Most Bluetooth applications are for interior use, where attenuation of walls and signal fading due to signal reflections reduce the range much below the Bluetooth devices' advertised line-of-sight ranges. These applications include: Bluetooth wireless headphones or speakers Bluetooth can be used with your phone to make and receive calls over a wireless connection instead of using your car's built-in speakerphone or a hands-free device. This saves money on cell phone bills and prevents listening to other people's conversations when you drive.
It is also possible to use Bluetooth with other portable audio devices such as MP3 players and laptops. It can even be used with personal digital assistants (PDAs) that have a Bluetooth interface. However, since most PDAs cannot output very loud sounds, this type of application usually requires a separate amplifier.
Some appliances such as refrigerators and air conditioners come equipped with Bluetooth interfaces. These can be paired with compatible mobile phones or tablets, allowing the appliance to be controlled from afar. For example, an owner of a refrigerator could switch it on from their phone if they were going to be out of town for several days.
Finally, some home theater systems support Bluetooth input/output connections. This allows users to control their television sets from another room via their smartphone or tablet.
The Radio Spectrum The lower the frequency, however, the lower the data rate it can accommodate. As a result, choosing a radio spectrum requires balancing range and data rate. Bluetooth (r) technology operates on the 2.4 GHz ISM radio band (2400 to 2483.5 MHz), which provides an excellent blend of range and throughput. This spectrum is not used by any other wireless standard, so it's available for Bluetooth devices without interfering with others.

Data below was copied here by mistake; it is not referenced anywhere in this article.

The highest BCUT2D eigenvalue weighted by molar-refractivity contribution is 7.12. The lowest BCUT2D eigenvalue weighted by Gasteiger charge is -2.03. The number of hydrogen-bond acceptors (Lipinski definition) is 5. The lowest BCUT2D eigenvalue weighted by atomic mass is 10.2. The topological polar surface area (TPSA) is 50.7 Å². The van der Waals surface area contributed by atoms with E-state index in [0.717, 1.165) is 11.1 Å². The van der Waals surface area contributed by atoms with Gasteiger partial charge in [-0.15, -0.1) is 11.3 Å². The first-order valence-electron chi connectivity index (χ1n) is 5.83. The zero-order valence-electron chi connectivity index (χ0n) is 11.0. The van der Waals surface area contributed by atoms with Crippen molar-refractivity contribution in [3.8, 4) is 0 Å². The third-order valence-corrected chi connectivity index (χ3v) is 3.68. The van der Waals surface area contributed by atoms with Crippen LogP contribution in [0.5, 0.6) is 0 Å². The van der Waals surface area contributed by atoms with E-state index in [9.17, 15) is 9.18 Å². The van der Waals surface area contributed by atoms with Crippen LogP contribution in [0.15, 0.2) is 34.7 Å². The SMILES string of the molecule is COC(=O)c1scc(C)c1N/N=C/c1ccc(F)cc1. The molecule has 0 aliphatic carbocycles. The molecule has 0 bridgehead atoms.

Bluetooth is a wireless communication technology standard for short-range communication. Bluetooth employs short-wavelength UHF radio waves with frequencies ranging from 2.4 to 2.485 GHz. Home control automation systems are a common use. Bluetooth allows you to set up a personal area network in which many devices communicate wirelessly with one another. These include mobile phones, laptops, tablets, and other portable computers.
Bluetooth uses frequency hopping spread over a wide range of frequencies to help prevent interference with other wireless devices. It can transfer data at rates up to 1Mbit/s.
In addition to controlling home appliances, smartphones can be used as a remote control for your television. This feature is called "AirPlay" and it works by streaming audio from your iPhone or iPad device directly to an Apple TV set-top box. The Apple TV then relays the audio signal to any AirPlay-enabled speaker system or headphones connected to it. You can also use AirPlay to stream music from iTunes or Apple Music to your speakers.
Apple introduced AirPlay in 2011 as part of its fourth-generation iPod touch lineup. The first generation Kindle Fire tablet came with built-in support for AirPlay, while second-and third-generation models included support via an update from Amazon. Other manufacturers have since added support for AirPlay across their lineups.
Bluetooth has been widely adopted by manufacturers because of its low cost and high speed.